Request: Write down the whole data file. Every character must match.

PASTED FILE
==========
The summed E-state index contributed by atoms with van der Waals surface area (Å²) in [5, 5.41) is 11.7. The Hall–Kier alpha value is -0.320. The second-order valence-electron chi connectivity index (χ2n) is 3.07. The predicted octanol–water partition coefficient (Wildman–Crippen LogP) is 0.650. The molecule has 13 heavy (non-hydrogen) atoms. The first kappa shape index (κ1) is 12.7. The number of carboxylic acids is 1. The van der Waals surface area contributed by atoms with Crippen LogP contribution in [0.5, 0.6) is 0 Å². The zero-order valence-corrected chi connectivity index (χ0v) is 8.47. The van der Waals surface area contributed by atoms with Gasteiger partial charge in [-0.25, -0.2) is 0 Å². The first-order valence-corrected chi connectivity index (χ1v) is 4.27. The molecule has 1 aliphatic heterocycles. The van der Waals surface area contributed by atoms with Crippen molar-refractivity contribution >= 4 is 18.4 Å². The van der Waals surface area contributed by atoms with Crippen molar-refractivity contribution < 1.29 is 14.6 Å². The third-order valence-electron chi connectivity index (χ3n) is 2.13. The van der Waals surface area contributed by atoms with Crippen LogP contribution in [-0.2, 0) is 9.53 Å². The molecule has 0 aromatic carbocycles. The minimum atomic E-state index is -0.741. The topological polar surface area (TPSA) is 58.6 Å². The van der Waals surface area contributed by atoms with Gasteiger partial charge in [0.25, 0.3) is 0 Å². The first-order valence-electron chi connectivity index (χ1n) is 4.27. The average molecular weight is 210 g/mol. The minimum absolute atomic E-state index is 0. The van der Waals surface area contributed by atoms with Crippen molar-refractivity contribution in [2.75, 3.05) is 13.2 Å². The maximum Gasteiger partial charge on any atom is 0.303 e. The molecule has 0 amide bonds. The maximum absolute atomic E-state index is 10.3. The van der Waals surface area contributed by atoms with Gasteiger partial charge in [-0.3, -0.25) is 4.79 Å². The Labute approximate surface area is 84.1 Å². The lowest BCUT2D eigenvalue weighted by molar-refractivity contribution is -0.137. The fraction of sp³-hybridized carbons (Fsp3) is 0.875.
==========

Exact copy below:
The summed E-state index contributed by atoms with van der Waals surface area (Å²) in [5, 5.41) is 11.7. The Hall–Kier alpha value is -0.320. The second-order valence-electron chi connectivity index (χ2n) is 3.07. The predicted octanol–water partition coefficient (Wildman–Crippen LogP) is 0.650. The molecule has 13 heavy (non-hydrogen) atoms. The first kappa shape index (κ1) is 12.7. The number of carboxylic acids is 1. The van der Waals surface area contributed by atoms with Crippen LogP contribution in [0.5, 0.6) is 0 Å². The zero-order valence-corrected chi connectivity index (χ0v) is 8.47. The van der Waals surface area contributed by atoms with Gasteiger partial charge in [-0.25, -0.2) is 0 Å². The first-order valence-corrected chi connectivity index (χ1v) is 4.27. The molecule has 1 aliphatic heterocycles. The van der Waals surface area contributed by atoms with Crippen molar-refractivity contribution >= 4 is 18.4 Å². The van der Waals surface area contributed by atoms with Crippen molar-refractivity contribution < 1.29 is 14.6 Å². The third-order valence-electron chi connectivity index (χ3n) is 2.13. The van der Waals surface area contributed by atoms with Crippen LogP contribution in [-0.2, 0) is 9.53 Å². The molecule has 0 aromatic carbocycles. The minimum atomic E-state index is -0.741. The topological polar surface area (TPSA) is 58.6 Å². The van der Waals surface area contributed by atoms with Gasteiger partial charge in [0.25, 0.3) is 0 Å². The first-order valence-electron chi connectivity index (χ1n) is 4.27. The average molecular weight is 210 g/mol. The minimum absolute atomic E-state index is 0. The van der Waals surface area contributed by atoms with Crippen molar-refractivity contribution in [2.75, 3.05) is 13.2 Å². The maximum Gasteiger partial charge on any atom is 0.303 e. The molecule has 0 amide bonds. The maximum absolute atomic E-state index is 10.3. The van der Waals surface area contributed by atoms with Gasteiger partial charge in [-0.3, -0.25) is 4.79 Å². The Labute approximate surface area is 84.1 Å². The lowest BCUT2D eigenvalue weighted by molar-refractivity contribution is -0.137. The fraction of sp³-hybridized carbons (Fsp3) is 0.875.